The titular character, Locke Lamora, is brilliantly clever on a Sherlock Holmes kind of level and, like most clever characters, his only major downfall is his arrogance. What I enjoyed the most was that though his plans would usually involve organizing costumes and entire paths of conversation beforehand there are still scenes where he shows his flair for improvisation by simply bullshitting his way through anything that comes in his way (hence the title I suppose). The supporting characters are colorful and unique to the point that you would have no trouble telling them a part even if you were just reading their dialogue. For those of you who watch anime as well Father Chain took me as a more amoral Father Shiro from Ao no Exorcist, the playful Sanza twins were a lot like the twins from Ouran High School Host Club and Jean (pronounced like John) is more similar in character to Daru from Steins;Gate if you gave him dual axes and he knew how to kick ass.


Besides the swapping preferences to the flash back and present plot arcs weaved throughout the story the only downside to this book I could think of was the amount of swearing the character dialogue has, but I guess that’s just being really nitpicky. Don’t get me wrong I don’t mind swearing in fantasy and even feels like it’s call for it in certain scenes (especially in the First Law series which I will review in the future) but when it’s in almost every f**cking sentence of a paragraph you begin to feel otherwise. It almost felt like the author was trying to force the idea down your throat that this was an adult book despite have the young main characters, but when the quality and complexity of a narrative itself attested to this already some of it seemed a bit excessive.



All up… you should read this book… and its sequels. Including The Way of Kings, King Killer Chronicles and the First Law Series it is the forth on the four horsemen of best fantasy books I have read so far (Heroes Die would have been included as well if it wasn’t so close to scifi). It does what it does every well. Give me a book that does it better and I will change my mind but until then this very clever book will hold up in my favorites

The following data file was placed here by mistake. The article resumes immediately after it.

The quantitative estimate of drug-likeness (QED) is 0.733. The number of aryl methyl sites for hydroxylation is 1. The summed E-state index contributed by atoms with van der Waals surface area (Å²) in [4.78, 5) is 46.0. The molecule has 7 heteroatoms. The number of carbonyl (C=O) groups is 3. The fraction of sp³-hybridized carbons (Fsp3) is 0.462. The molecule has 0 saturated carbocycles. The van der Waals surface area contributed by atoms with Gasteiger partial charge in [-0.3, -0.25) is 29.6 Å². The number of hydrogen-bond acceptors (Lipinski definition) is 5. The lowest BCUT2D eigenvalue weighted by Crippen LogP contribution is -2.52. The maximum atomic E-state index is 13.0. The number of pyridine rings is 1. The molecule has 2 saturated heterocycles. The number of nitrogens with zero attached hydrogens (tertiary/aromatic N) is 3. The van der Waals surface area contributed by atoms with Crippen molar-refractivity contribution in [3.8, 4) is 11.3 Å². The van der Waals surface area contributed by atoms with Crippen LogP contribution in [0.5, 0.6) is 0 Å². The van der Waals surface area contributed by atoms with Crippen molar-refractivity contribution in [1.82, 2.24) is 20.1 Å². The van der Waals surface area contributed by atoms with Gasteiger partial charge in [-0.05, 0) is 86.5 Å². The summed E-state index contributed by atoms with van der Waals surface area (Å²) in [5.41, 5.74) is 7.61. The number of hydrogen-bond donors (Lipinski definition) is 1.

Total Rating: 9/10

The Book of Words Trilogy

J.V. Jones’s The Book of Words trilogy is the apotheosis of intrigue, schemes and conspiracies that turn great cities to kingdoms and those kingdoms into an empire that threatens to swallow all of the lands. Consistently brilliant throughout with well rounded characters that give new meaning to the usual two dimensional archetypes of the works that came before it, this trilogy is an almost unknown gem of the 90s fantasy craze.

Jones (1)

At the core of this story is Baralis, the King of Harvel’s Lord Chancellor and a genius schemer, magician and poisoner. Even before the story has gotten underway he uses his knowledge of poisons and the secret tunnels of the castle to plant his seed in the Queen, a seed that will spawn to become the heir to the kingdom without anyone else any the wiser. It is this action that triggers the beginning of the prophecy written in Marod’s Book of Words: